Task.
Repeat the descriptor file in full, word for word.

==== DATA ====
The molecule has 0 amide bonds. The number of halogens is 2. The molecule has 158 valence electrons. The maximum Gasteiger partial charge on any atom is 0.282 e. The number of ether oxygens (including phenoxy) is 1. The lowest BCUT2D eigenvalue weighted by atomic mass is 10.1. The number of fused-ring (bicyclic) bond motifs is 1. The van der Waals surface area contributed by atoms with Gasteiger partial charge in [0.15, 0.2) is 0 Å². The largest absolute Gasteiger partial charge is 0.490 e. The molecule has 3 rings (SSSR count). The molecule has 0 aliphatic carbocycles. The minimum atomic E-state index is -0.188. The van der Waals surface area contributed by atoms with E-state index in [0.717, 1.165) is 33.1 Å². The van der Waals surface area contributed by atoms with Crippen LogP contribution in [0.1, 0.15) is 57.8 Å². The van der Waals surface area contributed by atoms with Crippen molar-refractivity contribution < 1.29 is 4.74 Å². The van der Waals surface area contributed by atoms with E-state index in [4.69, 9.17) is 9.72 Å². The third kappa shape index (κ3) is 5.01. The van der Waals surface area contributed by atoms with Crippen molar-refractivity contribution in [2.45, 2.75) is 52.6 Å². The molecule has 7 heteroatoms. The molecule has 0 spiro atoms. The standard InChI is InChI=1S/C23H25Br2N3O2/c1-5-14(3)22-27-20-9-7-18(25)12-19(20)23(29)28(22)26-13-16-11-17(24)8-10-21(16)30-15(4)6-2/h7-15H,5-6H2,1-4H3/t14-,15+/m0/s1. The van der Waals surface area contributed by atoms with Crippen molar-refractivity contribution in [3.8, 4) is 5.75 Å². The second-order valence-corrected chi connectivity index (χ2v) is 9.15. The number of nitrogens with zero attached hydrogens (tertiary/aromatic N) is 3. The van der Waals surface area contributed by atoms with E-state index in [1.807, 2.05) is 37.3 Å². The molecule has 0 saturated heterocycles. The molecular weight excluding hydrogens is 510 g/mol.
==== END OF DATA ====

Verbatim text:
The molecule has 0 amide bonds. The number of halogens is 2. The molecule has 158 valence electrons. The maximum Gasteiger partial charge on any atom is 0.282 e. The number of ether oxygens (including phenoxy) is 1. The lowest BCUT2D eigenvalue weighted by atomic mass is 10.1. The number of fused-ring (bicyclic) bond motifs is 1. The van der Waals surface area contributed by atoms with Gasteiger partial charge in [0.15, 0.2) is 0 Å². The largest absolute Gasteiger partial charge is 0.490 e. The molecule has 3 rings (SSSR count). The molecule has 0 aliphatic carbocycles. The minimum atomic E-state index is -0.188. The van der Waals surface area contributed by atoms with E-state index in [0.717, 1.165) is 33.1 Å². The van der Waals surface area contributed by atoms with Crippen LogP contribution in [0.1, 0.15) is 57.8 Å². The van der Waals surface area contributed by atoms with Crippen molar-refractivity contribution < 1.29 is 4.74 Å². The van der Waals surface area contributed by atoms with E-state index in [4.69, 9.17) is 9.72 Å². The third kappa shape index (κ3) is 5.01. The van der Waals surface area contributed by atoms with Crippen molar-refractivity contribution in [2.45, 2.75) is 52.6 Å². The molecule has 7 heteroatoms. The molecule has 0 spiro atoms. The standard InChI is InChI=1S/C23H25Br2N3O2/c1-5-14(3)22-27-20-9-7-18(25)12-19(20)23(29)28(22)26-13-16-11-17(24)8-10-21(16)30-15(4)6-2/h7-15H,5-6H2,1-4H3/t14-,15+/m0/s1. The van der Waals surface area contributed by atoms with Crippen molar-refractivity contribution in [3.8, 4) is 5.75 Å². The second-order valence-corrected chi connectivity index (χ2v) is 9.15. The number of nitrogens with zero attached hydrogens (tertiary/aromatic N) is 3. The van der Waals surface area contributed by atoms with E-state index in [1.807, 2.05) is 37.3 Å². The molecule has 0 saturated heterocycles. The molecular weight excluding hydrogens is 510 g/mol.